Single-Wire Camera LED Charge Pump Allows Multiple Output Current Levels With Single-Resistor Programmability


The number of features in cell phones continues to grow, even as the phones themselves physically shrink, driving a need for space saving circuits to control these features. The LTC3218 is such a device. It can drive a white LED with multiple current levels, requiring only three 0603 ceramic capacitors and one 0402 resistor. Its low profile, 3mm × 2mm, DFN package allows for an application circuit footprint of less than 30mm2, making it an ideal driver for a cell phone camera flash. Additionally, due to its single-wire, high side current sensing design, only one high current trace is required to run to the anode of the LED. The cathode of the LED can be grounded locally, eliminating the need for a separate return trace. The LTC3218 can operate from a single-cell Li-Ion battery, with an input voltage range of 2.9V to 4.5V.

The LTC3218 generates the regulated output voltage needed to maintain the desired LED current. By remaining in the current regulated, 1x mode for as much of the battery voltage range as possible, efficiency is maximized. The LTC3218 steps up to 2x mode only when needed. Figure 1 shows the efficiency of the LTC3218 for various current levels.

Figure 1. Efficiency vs VIN for various LED currents.

To protect the LED from experiencing high currents for long periods of time, the LTC3218 features a built-in timer. This timer shuts down the part if it has been enabled in flash-mode (ENF = HIGH) for more than 2 seconds. The timer is reset by bringing the part into shutdown and re-enabling it.

Multiple Current Ratios

LED drivers often use external resistors to program LED current. The LED current is related to the programming resistor current through a fixed ratio. By employing multiple current ratios, the LTC3218 can be programmed for three different current levels using a single programming resistor. The current ratios are selected using the ENT and ENF pins. Table 1 shows the three different current ratios, and the ENT/ENF settings required to select them. RSETT refers to the resistor connected between the ISETT pin and GND, and RSETF refers to the resistor connected between the ISETF pin and GND. In the case where single-resistor programming is desired, the ISETT and ISETF pins can be shorted together and connected to a resistor to GND. Figure 2 shows an example of this configuration, along with the resulting output current levels.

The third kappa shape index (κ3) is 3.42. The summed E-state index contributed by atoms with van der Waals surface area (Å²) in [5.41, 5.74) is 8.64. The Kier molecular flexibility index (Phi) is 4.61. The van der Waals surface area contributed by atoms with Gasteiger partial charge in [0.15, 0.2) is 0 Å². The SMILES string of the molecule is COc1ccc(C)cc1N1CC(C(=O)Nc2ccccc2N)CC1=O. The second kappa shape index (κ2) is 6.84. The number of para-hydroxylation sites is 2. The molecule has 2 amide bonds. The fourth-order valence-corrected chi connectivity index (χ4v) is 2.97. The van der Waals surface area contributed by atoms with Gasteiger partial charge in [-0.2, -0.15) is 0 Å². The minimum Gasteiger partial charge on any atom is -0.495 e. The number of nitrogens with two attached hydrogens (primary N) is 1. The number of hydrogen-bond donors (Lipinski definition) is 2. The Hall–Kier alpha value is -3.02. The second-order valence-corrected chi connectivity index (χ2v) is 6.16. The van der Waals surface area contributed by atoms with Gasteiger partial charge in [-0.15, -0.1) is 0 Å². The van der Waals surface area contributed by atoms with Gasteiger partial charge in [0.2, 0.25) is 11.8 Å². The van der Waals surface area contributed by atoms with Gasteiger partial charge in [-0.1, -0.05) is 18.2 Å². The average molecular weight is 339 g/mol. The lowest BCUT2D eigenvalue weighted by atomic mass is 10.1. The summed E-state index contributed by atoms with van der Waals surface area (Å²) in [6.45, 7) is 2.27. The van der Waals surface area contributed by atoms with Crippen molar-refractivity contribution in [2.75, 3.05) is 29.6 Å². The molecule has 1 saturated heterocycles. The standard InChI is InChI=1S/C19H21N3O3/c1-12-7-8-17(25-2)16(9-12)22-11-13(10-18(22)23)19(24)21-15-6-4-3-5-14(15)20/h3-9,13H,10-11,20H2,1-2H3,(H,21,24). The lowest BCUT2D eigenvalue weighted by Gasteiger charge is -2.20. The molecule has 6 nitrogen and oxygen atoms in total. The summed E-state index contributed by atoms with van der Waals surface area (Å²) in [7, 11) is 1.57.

Figure 2. Typical application, using a single resistor to program LED currents.

Table 1. Output current modes for all ENT and ENF settings

Dimming and Brightness Control

Figure 3 shows how the LTC3218 can be configured to control LED brightness with just a few external components. By pulse-width modulating the gate of M1, the reference current in resistor R1 can be varied. The maximum LED current is determined by:


where RSETT = R1 + R2 and the on-resistance of M1 is small compared to RSETT. Resistor R1 should be greater than 1kΩ to provide adequate isolation between the 1µF capacitor and the internal servo-amplifier.

Figure 3. LED driver uses pulse-width modulation to implement dimming and brightness control.


Due to its small size and low external parts count, the LTC3218 is ideally suited for compact, camera LED applications. Features such as its single resistor programmability, multiple current ratios and 2-second flash timeout make the part simple to use, without the need for complicated control algorithms. Its low shutdown current and high efficiency make it perfect for situations where battery power is at a premium.



Mohammed Jafri